Pittsburgh CBP Seizes Counterfeit and Potentially Harmful Cat and Dog Flea Collars

You wouldn’t feed your family dog or cat cheap animal food, so would you protect them with cheap, counterfeit flea collars?

During the past two weeks, U.S. Customs and Border Protection (CBP) officers at the Port of Pittsburgh have seized 13 international parcels that consisted of a combined 31 cat and 27 dog flea collars under the Bayer Seresto brand name.

The collars were counterfeit.

Veterinarians warn pet owners against purchasing counterfeit flea collars because the fake collars may not protect your pet, they may consist of harmful ingredients that may sicken your pet, or they may cause chemical burns or hair loss.

CBP officers began detaining the shipments in mid-April and then confirmed with the trademark holder that the products were counterfeit. The last of the 13 parcels were seized through Sunday. The shipments, which arrived from China and Hong Kong, were destined to addresses in Allegheny, Beaver, Fayette, Washington and Westmoreland Counties in southwestern Pennsylvania.

If genuine, the flea collars would have had a manufacturer’s suggested retail price of more than $3,500.

“Caveat emptor; buyer beware. If the price seems to be too good, then the product likely isn’t too good, and it can be downright harmful,” said Kathleen Killian Schafer, CBP’s Acting Port Director for the Port of Pittsburgh. “Consumers should be aware that counterfeit goods pose a serious health and safety threat and should protect their families and their pets by purchasing safe, authentic goods from reputable vendors.”

CBP protects businesses and consumers every day through an aggressive Intellectual Property Rights (IPR) enforcement program.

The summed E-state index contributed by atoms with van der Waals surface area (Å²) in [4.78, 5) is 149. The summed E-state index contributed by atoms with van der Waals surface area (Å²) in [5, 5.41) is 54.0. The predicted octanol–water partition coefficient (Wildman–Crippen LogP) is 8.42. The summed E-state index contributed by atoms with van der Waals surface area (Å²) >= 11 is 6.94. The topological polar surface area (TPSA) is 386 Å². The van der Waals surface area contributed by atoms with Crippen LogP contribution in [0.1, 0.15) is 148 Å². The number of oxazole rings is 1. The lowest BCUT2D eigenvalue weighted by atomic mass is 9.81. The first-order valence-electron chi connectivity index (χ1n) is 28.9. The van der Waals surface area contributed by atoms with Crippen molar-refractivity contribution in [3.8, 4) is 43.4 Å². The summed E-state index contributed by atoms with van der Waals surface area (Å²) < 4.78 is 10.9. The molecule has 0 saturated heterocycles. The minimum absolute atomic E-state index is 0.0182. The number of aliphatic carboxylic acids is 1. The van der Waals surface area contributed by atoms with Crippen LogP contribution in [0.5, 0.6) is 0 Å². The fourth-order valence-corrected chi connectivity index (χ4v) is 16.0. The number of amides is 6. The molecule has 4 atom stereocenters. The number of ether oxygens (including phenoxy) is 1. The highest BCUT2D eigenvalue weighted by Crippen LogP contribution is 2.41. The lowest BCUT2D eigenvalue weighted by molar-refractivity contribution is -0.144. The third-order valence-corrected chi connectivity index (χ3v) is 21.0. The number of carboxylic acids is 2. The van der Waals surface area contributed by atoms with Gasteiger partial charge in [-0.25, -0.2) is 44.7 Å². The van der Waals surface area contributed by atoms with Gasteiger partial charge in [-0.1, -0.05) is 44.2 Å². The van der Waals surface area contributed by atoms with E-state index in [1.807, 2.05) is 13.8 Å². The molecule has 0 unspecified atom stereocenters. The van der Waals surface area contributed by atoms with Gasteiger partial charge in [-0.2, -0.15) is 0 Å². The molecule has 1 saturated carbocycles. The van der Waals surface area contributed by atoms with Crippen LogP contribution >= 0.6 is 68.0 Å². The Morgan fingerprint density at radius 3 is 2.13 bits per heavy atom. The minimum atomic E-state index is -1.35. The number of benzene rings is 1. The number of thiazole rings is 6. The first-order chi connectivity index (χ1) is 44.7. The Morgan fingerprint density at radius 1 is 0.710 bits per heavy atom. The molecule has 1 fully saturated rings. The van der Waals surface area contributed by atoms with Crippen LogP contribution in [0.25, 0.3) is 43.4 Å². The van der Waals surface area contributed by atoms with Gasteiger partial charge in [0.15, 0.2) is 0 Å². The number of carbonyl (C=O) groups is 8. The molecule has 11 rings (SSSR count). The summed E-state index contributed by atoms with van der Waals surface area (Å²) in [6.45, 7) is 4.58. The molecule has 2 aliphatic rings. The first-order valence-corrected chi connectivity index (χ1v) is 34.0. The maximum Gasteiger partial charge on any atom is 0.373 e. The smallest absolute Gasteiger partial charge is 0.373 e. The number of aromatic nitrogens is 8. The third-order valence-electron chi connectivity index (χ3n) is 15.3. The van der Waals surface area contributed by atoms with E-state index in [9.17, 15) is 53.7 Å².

Importation of counterfeit merchandise can cause significant revenue loss, damage the U.S. economy, and threaten the health and safety of the American people.

On a typical day in 2019, CBP officers seized $4.3 million worth of products with Intellectual Property Rights violations.

Learn more about what CBP did during “A Typical Day” in 2019.

CBP officers and Homeland Security Investigation (HSI) agents seized 27,599 shipments containing counterfeit goods in Fiscal Year (FY) 2019. The decrease from 33,810 seizures in FY 2018 can be attributed to the challenges at the Southern border and the one-month government shutdown.

However, the total estimated manufacturer’s suggested retail price (MSRP) of the seized goods, had they been genuine, increased to over $1.5 billion from nearly $1.4 billion in FY 2018.

E- Commerce sales have contributed to large volumes of low-value packages imported into the United States. In FY 2019, there were 144 million express shipments and 463 million international mail shipments. Over 90 percent of all intellectual property seizures occur in the international mail and express environments

The People’s Republic of China (mainland China and Hong Kong) remained the primary source economy for seized counterfeit and pirated goods, accounting for 83 percent of all IPR seizures and 92 percent of the estimated MSRP value of all IPR seizures.

Read CBP’s Intellectual Property Seizure Report for Fiscal Year 2019 for more IPR stats and analysis.

CBP’s border security mission is led at ports of entry by CBP officers from the Office of Field Operations.  Please visit CBP Ports of Entry to learn more about how CBP’s Office of Field Operations secures our nation’s borders. Learn more about CBP at www.CBP.gov.